The Tomatometer rating – based on the published opinions of hundreds of film and television critics – is a trusted measurement of movie and TV programming quality for millions of moviegoers. It represents the percentage of professional critic reviews that are positive for a given film or television show.
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The Tomatometer is 60% or higher.
The Tomatometer is 59% or lower.
Movies and TV shows are Certified Fresh with a steady Tomatometer of 75% or higher after a set amount of reviews (80 for wide-release movies, 40 for limited-release movies, 20 for TV shows), including 5 reviews from Top Critics.
Percentage of users who rate a movie or TV show positively.
Just wait for the grainy color film of the toddler version of the movie's titular chef blithely playing on the floor with his own pots and pans in fated anticipation of his future calling. It's too adorbs for words.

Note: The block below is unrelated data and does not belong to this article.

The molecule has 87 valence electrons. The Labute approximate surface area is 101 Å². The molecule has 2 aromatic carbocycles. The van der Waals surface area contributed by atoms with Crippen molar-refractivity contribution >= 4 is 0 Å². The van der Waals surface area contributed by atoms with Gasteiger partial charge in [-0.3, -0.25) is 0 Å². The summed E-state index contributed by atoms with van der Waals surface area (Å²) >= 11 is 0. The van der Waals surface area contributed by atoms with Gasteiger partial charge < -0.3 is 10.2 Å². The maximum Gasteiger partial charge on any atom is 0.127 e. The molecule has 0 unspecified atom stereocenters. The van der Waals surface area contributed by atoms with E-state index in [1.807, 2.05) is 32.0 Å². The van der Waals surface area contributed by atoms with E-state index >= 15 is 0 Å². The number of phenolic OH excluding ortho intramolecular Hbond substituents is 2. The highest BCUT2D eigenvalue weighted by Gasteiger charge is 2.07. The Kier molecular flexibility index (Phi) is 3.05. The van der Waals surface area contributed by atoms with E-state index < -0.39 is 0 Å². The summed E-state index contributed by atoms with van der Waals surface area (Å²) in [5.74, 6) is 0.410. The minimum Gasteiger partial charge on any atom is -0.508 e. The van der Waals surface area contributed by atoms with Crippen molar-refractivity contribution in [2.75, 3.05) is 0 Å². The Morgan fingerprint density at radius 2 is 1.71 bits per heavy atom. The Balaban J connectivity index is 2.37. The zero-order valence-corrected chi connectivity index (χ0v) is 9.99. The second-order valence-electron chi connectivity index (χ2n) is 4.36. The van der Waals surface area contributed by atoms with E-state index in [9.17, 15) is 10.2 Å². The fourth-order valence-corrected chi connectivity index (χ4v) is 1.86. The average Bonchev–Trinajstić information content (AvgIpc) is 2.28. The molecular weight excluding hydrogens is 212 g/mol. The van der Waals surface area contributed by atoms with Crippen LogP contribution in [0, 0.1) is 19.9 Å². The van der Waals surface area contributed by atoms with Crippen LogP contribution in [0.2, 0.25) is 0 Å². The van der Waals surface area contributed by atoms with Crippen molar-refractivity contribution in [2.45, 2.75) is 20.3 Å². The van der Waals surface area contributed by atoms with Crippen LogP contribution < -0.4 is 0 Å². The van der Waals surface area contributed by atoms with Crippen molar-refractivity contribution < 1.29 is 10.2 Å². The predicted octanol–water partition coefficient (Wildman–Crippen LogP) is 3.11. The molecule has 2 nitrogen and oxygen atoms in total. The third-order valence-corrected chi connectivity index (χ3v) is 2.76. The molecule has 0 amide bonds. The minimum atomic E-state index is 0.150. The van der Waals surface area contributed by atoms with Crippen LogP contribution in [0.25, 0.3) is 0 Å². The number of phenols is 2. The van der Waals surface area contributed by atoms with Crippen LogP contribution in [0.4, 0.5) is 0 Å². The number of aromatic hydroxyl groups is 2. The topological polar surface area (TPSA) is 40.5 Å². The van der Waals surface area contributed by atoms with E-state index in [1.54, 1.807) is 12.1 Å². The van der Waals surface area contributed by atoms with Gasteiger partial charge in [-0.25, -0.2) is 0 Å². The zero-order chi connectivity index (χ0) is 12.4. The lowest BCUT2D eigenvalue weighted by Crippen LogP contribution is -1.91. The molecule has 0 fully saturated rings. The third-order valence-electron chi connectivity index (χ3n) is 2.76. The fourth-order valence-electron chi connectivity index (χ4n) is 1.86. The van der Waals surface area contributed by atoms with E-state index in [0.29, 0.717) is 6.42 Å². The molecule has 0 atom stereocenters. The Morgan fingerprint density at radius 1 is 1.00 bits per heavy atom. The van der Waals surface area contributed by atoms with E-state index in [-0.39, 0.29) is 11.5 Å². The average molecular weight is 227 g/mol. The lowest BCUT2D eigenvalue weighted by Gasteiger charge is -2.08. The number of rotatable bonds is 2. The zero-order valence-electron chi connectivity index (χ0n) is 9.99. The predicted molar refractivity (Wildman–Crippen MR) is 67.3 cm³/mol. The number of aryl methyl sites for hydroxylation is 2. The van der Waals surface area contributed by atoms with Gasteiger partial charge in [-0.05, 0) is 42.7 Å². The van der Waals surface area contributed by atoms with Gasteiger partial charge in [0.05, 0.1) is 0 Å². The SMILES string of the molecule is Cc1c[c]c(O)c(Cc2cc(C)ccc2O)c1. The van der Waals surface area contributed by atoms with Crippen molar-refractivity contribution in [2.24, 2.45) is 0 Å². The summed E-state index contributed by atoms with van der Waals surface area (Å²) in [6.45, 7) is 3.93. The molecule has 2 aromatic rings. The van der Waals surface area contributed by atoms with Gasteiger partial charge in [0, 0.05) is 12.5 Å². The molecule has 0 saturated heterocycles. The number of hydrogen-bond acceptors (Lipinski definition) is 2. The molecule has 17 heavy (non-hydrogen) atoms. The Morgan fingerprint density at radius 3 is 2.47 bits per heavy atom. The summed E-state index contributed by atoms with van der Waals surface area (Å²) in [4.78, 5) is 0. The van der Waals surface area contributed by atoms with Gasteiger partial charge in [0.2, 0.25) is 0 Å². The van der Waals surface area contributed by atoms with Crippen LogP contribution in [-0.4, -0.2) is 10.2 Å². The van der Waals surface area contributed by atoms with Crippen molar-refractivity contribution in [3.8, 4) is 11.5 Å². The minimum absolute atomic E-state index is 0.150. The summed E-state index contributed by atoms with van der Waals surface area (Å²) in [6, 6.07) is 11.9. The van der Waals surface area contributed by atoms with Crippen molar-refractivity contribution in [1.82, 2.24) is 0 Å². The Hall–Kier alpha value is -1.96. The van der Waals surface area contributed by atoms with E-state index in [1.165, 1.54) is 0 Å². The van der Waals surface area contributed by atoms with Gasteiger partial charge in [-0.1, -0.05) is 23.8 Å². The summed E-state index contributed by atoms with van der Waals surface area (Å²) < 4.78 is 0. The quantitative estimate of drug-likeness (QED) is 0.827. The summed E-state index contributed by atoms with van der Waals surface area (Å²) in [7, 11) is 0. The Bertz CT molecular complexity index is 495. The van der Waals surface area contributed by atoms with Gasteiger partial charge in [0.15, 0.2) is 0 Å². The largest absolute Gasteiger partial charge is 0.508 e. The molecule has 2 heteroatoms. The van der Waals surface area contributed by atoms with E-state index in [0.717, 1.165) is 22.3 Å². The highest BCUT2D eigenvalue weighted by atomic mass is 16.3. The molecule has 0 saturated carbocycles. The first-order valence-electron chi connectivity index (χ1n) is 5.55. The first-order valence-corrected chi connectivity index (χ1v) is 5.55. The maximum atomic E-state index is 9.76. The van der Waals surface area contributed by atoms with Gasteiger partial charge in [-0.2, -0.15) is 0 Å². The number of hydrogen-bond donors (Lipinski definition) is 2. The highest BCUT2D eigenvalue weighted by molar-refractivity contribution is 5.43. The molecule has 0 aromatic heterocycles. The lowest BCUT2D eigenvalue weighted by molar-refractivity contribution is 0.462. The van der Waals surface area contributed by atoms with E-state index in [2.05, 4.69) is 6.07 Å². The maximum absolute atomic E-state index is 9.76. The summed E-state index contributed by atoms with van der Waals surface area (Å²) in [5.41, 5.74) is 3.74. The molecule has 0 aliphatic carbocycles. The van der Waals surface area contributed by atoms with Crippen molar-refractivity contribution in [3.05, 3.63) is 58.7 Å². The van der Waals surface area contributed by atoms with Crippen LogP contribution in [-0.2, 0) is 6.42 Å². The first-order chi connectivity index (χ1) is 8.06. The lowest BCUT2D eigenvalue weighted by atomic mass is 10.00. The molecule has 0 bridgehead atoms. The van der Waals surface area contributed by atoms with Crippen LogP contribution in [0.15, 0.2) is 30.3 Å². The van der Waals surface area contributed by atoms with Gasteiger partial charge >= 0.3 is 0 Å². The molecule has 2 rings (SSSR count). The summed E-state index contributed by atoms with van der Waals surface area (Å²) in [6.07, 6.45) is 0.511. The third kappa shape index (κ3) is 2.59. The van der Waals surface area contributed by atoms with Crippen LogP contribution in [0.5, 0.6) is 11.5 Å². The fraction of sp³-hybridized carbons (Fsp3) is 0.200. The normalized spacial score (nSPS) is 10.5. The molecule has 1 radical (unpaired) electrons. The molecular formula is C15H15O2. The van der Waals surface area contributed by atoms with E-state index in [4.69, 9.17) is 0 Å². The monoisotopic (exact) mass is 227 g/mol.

Because we only follow Flynn into his mid teens, we don't get to see how all this turns out, but what we do get is a portrait of a young man at a critical stage in his career, and a glimpse of the drive it takes to realise a childhood dream.
Flynn, who looks like a younger version of the young Christian Slater, is skinny, intense, a bit wary. If you've ever been the parent of a male adolescent - if you've ever been a male adolescent - you'll recognize him.
The proof is-sorry!-in the pudding: Flynn's dishes are elegantly composed and bursting with creativity, and the audience reactions (at least those we're privy to) are typically rapturous. The kid's got something, and that can't be bought.
Chef Flynn is a remarkable story of Flynn McGarry. I don't know that I would want my child to follow in Flynn's footsteps and experience his experiences. But at the end, you can't help but admire the man McGarry becomes.